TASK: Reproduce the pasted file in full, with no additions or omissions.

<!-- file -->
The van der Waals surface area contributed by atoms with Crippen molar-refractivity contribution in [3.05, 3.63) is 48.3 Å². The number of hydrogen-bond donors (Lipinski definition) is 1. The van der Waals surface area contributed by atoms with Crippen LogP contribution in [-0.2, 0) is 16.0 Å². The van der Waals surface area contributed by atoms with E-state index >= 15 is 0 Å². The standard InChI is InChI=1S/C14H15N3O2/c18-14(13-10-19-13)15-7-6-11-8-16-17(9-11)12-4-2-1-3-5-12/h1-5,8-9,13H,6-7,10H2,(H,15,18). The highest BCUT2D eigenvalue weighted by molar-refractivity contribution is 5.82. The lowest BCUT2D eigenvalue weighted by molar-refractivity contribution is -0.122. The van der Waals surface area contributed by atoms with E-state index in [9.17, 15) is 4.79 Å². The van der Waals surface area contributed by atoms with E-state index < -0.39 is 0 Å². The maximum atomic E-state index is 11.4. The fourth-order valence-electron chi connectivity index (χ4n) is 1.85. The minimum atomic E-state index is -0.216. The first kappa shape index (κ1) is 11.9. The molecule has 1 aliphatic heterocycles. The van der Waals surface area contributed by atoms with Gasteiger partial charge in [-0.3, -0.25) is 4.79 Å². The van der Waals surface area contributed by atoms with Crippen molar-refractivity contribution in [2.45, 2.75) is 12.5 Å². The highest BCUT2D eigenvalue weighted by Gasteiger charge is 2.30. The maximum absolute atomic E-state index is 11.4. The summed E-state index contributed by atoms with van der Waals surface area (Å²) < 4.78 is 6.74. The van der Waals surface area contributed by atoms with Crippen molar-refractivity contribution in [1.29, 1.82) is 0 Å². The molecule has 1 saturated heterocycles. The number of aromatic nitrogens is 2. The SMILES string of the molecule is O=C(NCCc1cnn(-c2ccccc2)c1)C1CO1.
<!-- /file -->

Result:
The van der Waals surface area contributed by atoms with Crippen molar-refractivity contribution in [3.05, 3.63) is 48.3 Å². The number of hydrogen-bond donors (Lipinski definition) is 1. The van der Waals surface area contributed by atoms with Crippen LogP contribution in [-0.2, 0) is 16.0 Å². The van der Waals surface area contributed by atoms with E-state index >= 15 is 0 Å². The standard InChI is InChI=1S/C14H15N3O2/c18-14(13-10-19-13)15-7-6-11-8-16-17(9-11)12-4-2-1-3-5-12/h1-5,8-9,13H,6-7,10H2,(H,15,18). The highest BCUT2D eigenvalue weighted by molar-refractivity contribution is 5.82. The lowest BCUT2D eigenvalue weighted by molar-refractivity contribution is -0.122. The van der Waals surface area contributed by atoms with E-state index in [9.17, 15) is 4.79 Å². The van der Waals surface area contributed by atoms with E-state index < -0.39 is 0 Å². The maximum atomic E-state index is 11.4. The fourth-order valence-electron chi connectivity index (χ4n) is 1.85. The minimum atomic E-state index is -0.216. The first kappa shape index (κ1) is 11.9. The molecule has 1 aliphatic heterocycles. The van der Waals surface area contributed by atoms with Gasteiger partial charge in [-0.3, -0.25) is 4.79 Å². The van der Waals surface area contributed by atoms with Crippen molar-refractivity contribution in [2.45, 2.75) is 12.5 Å². The highest BCUT2D eigenvalue weighted by Gasteiger charge is 2.30. The maximum absolute atomic E-state index is 11.4. The summed E-state index contributed by atoms with van der Waals surface area (Å²) < 4.78 is 6.74. The van der Waals surface area contributed by atoms with Crippen molar-refractivity contribution in [1.29, 1.82) is 0 Å². The molecule has 1 saturated heterocycles. The number of aromatic nitrogens is 2. The SMILES string of the molecule is O=C(NCCc1cnn(-c2ccccc2)c1)C1CO1.